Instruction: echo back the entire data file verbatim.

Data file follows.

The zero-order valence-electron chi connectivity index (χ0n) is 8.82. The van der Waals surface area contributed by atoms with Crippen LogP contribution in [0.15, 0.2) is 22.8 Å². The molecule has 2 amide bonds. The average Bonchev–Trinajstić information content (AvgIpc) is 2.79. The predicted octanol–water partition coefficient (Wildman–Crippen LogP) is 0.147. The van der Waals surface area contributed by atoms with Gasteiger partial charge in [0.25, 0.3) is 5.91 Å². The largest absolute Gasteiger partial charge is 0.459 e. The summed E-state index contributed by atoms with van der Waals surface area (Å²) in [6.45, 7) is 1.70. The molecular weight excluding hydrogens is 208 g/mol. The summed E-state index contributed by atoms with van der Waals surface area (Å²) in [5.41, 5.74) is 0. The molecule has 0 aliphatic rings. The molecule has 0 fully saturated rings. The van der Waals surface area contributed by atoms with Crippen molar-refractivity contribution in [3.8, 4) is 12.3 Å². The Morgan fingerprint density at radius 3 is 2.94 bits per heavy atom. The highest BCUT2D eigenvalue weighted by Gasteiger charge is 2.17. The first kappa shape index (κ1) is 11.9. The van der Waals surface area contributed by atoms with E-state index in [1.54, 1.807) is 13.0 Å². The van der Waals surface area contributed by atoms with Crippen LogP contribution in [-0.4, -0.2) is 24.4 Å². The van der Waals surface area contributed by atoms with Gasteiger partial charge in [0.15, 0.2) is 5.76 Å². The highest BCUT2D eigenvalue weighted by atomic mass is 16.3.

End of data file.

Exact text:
The zero-order valence-electron chi connectivity index (χ0n) is 8.82. The van der Waals surface area contributed by atoms with Crippen LogP contribution in [0.15, 0.2) is 22.8 Å². The molecule has 2 amide bonds. The average Bonchev–Trinajstić information content (AvgIpc) is 2.79. The predicted octanol–water partition coefficient (Wildman–Crippen LogP) is 0.147. The van der Waals surface area contributed by atoms with Gasteiger partial charge in [0.25, 0.3) is 5.91 Å². The largest absolute Gasteiger partial charge is 0.459 e. The summed E-state index contributed by atoms with van der Waals surface area (Å²) in [6.45, 7) is 1.70. The molecular weight excluding hydrogens is 208 g/mol. The summed E-state index contributed by atoms with van der Waals surface area (Å²) in [5.41, 5.74) is 0. The molecule has 0 aliphatic rings. The molecule has 0 fully saturated rings. The van der Waals surface area contributed by atoms with Crippen molar-refractivity contribution in [3.8, 4) is 12.3 Å². The Morgan fingerprint density at radius 3 is 2.94 bits per heavy atom. The highest BCUT2D eigenvalue weighted by Gasteiger charge is 2.17. The first kappa shape index (κ1) is 11.9. The van der Waals surface area contributed by atoms with E-state index in [1.54, 1.807) is 13.0 Å². The van der Waals surface area contributed by atoms with Crippen LogP contribution in [-0.4, -0.2) is 24.4 Å². The van der Waals surface area contributed by atoms with Gasteiger partial charge in [0.15, 0.2) is 5.76 Å². The highest BCUT2D eigenvalue weighted by atomic mass is 16.3.